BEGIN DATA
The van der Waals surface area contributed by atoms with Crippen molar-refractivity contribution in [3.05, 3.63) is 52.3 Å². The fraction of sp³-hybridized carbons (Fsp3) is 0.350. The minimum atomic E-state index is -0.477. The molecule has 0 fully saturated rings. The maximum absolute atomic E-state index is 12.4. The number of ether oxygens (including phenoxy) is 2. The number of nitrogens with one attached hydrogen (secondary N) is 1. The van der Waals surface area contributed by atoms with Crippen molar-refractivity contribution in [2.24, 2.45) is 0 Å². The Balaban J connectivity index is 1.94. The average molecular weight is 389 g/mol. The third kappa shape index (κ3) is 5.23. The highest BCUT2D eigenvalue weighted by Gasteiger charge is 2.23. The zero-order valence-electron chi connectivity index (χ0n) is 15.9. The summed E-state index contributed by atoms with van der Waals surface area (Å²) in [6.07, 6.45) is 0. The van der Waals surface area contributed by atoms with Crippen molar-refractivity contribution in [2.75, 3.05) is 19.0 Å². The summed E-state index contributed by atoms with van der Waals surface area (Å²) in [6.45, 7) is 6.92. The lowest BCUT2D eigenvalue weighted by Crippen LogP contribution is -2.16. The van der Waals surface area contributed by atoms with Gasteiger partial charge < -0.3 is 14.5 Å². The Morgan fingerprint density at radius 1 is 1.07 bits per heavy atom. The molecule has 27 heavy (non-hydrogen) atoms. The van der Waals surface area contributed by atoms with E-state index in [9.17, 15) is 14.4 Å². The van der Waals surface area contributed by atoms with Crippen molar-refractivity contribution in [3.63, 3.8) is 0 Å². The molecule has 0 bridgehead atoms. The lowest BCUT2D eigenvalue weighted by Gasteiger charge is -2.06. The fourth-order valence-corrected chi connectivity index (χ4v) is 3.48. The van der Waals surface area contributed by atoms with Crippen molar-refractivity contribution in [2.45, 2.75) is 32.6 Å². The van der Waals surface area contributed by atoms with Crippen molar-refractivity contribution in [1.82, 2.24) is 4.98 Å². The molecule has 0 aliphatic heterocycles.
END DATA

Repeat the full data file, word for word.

The van der Waals surface area contributed by atoms with Crippen molar-refractivity contribution in [3.05, 3.63) is 52.3 Å². The fraction of sp³-hybridized carbons (Fsp3) is 0.350. The minimum atomic E-state index is -0.477. The molecule has 0 fully saturated rings. The maximum absolute atomic E-state index is 12.4. The number of ether oxygens (including phenoxy) is 2. The number of nitrogens with one attached hydrogen (secondary N) is 1. The van der Waals surface area contributed by atoms with Crippen molar-refractivity contribution in [2.24, 2.45) is 0 Å². The Balaban J connectivity index is 1.94. The average molecular weight is 389 g/mol. The third kappa shape index (κ3) is 5.23. The highest BCUT2D eigenvalue weighted by Gasteiger charge is 2.23. The zero-order valence-electron chi connectivity index (χ0n) is 15.9. The summed E-state index contributed by atoms with van der Waals surface area (Å²) in [6.07, 6.45) is 0. The van der Waals surface area contributed by atoms with Crippen molar-refractivity contribution in [2.75, 3.05) is 19.0 Å². The summed E-state index contributed by atoms with van der Waals surface area (Å²) in [6.45, 7) is 6.92. The lowest BCUT2D eigenvalue weighted by Crippen LogP contribution is -2.16. The van der Waals surface area contributed by atoms with Gasteiger partial charge < -0.3 is 14.5 Å². The Morgan fingerprint density at radius 1 is 1.07 bits per heavy atom. The molecule has 27 heavy (non-hydrogen) atoms. The van der Waals surface area contributed by atoms with E-state index in [9.17, 15) is 14.4 Å². The van der Waals surface area contributed by atoms with Crippen molar-refractivity contribution in [3.63, 3.8) is 0 Å². The molecule has 0 bridgehead atoms. The lowest BCUT2D eigenvalue weighted by Gasteiger charge is -2.06. The fourth-order valence-corrected chi connectivity index (χ4v) is 3.48. The van der Waals surface area contributed by atoms with Crippen molar-refractivity contribution in [2.45, 2.75) is 32.6 Å². The van der Waals surface area contributed by atoms with Crippen molar-refractivity contribution in [1.82, 2.24) is 4.98 Å². The molecule has 0 aliphatic heterocycles.